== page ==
Environmentally Friendly Heating and Cooling Options

By avery_dietzen on 01/08/2021

Photo by Frederico Respini

Electricity is primarily generated using fossil fuels. This produces high amounts of greenhouse gases that negatively impact the environment. The United States Environmental Protection Agency stated that in 2018, 26.9% of the greenhouse gases given off in the United States were due to electricity, the second largest amount behind only transportation.

Not using electricity isn’t exactly an option these days. However, you can help protect the environment by using products that consume less electrical energy. These products can help reduce greenhouse gas emissions and provide the added benefit of reducing your energy bill.

How do you get an eco-friendly heating and cooling system?

Environmentally friendly heating systems rely more on alternative, renewable energy options instead of electricity or fossil fuels.

Here are a few environmentally friendly ways to keep the temperature in your home how you like it:

Heat Pumps

Heat pumps function by transferring heat energy from one area to another. They do not generate heat by themselves, instead exchanging heat from outside to inside or vice versa, even in winter.

Because heat pumps exchange heat rather than generate it, they offer an energy efficient heating alternative.

Air Source Heat Pumps

Air source heat pumps function using indoor and outdoor units comprised of a system of coils, refrigerant, and condensers to transfer air. They can work alongside air handlers or as part of a system to heat or cool an area.

When in heating mode, air source heat pumps extract air from outside. A liquid refrigerant absorbs the heat energy from the air as it evaporates into a gas. The gas carries that heat to the indoor coil, which compresses it, allowing the refrigerant to liquify and release the heat. This process reverses when cooling.



  • Energy savings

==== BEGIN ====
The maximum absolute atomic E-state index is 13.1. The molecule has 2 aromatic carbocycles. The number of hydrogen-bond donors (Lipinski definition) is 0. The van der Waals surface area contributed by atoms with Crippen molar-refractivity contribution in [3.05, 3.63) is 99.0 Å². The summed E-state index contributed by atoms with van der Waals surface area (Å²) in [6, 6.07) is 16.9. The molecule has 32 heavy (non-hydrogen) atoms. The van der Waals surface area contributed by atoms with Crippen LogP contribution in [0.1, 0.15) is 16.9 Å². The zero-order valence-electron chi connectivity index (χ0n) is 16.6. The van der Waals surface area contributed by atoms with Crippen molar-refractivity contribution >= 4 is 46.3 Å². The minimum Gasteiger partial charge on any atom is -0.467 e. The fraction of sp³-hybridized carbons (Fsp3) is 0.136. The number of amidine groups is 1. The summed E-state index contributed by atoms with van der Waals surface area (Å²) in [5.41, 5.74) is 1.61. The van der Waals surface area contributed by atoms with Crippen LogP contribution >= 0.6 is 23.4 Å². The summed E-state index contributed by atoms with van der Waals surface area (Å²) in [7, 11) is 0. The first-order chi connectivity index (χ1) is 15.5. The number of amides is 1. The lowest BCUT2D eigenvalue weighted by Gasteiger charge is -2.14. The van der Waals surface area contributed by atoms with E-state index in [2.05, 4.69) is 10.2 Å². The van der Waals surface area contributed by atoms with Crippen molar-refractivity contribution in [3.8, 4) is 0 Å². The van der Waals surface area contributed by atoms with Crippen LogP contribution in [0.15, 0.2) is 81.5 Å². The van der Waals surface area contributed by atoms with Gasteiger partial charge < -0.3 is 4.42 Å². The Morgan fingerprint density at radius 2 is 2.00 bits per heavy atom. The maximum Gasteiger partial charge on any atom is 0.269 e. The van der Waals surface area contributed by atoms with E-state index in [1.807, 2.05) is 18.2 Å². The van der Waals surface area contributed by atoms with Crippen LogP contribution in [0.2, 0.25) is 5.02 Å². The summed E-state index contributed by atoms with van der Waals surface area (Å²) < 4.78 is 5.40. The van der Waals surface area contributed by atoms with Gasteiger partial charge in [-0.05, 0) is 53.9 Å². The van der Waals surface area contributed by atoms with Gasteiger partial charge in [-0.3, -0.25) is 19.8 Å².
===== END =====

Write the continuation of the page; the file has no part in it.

• Low carbon footprint
  • Low maintenance
  • Can heat and cool
  • Works in cold weather
  • Performance issues (low airflow, incorrect refrigerant charge)
  • Efficiency can fall when temperature drop below freezing

Ground-Source Heat Pumps

Ground source, or geothermal, heat pumps function similarly to air source heat pumps with one major difference. Instead of using air as the mode to exchange heat energy, geothermal heat pumps use the ground.

Geothermal heat pumps use ground loops to exchange heat energy underground. They extract heat from the ground when heating and deposit heat energy back into the ground when cooling.

A few feet below the frost layer, the ground holds a temperature between 45-70 degrees (give or take a few degrees depending on your location). The ground remains at or near the same temperature year-round, regardless of the temperature on the surface.

Because of this, ground-source heat pumps have an easier time extracting heat in the wintertime than air source heat pumps. In turn, they don’t have to work as hard and can remain energy efficient.



  • High energy efficiency
  • Quiet
  • Require little maintenance
  • Can reduce energy use by 30-60%
  • Do not depend on the air temperature outdoors
  • High initial costs
  • Requires a large area of land to operate ground loops



Solar energy remains one of the most energy efficient alternatives to electricity. Instead of relying on electricity or natural gas to heat an area, these systems harness solar thermal energy and repurpose it to heat or cool a home or building.

Active Solar Heating

Solar heating systems consist of three main elements: the solar collector, distribution system, and a storage system.

Active solar heating collects solar energy and then, using air or a liquid, such as water or non-toxic glycol, transfers the heat into the room. Depending on if the system uses air or liquid-based solutions, they may distribute heat with central forced-air, hydronic baseboards, or radiant floor heating systems.



  • Return on investment possible in 3-6 years
  • Reduced carbon emissions
  • Some states offer tax credits, deductions, or exemptions
  • Can also heat water
  • Reduce fuel bills
  • Not recommended to fully replace a heating system
  • Can be unreliable depending on the time of day or weather

Solar Cooling

You can also cool a building using solar power! A few different systems exist that utilize solar energy to provide cool air: desiccant, absorption chiller, or hybrid technology.

Desiccant: A desiccant, or moisture absorbing drying agent, pulls moisture from the air. This removes humidity from the air and cools down the room.

Absorption Chiller: They use changes in pressure and a sorption process. Using solar energy, some absorption chillers can chill a room without using electricity.

Hybrid: Hybrid solar air conditioners rely on both solar power and either electricity or a battery backup. For systems that use battery backups, the battery charges using alternating current.



  • Reduces electricity use
  • Lowers demand on the grid
  • High initial costs
  • Certain solar cooling systems may not work in all regions


If you’re looking for ways to become more energy-conscious and help reduce greenhouse gas emissions, switching to an environmentally friendly heating and cooling system is a good place to start.

You can find a selection of geothermal heat pumps and condensers at HomElectrical!


Related Blogs: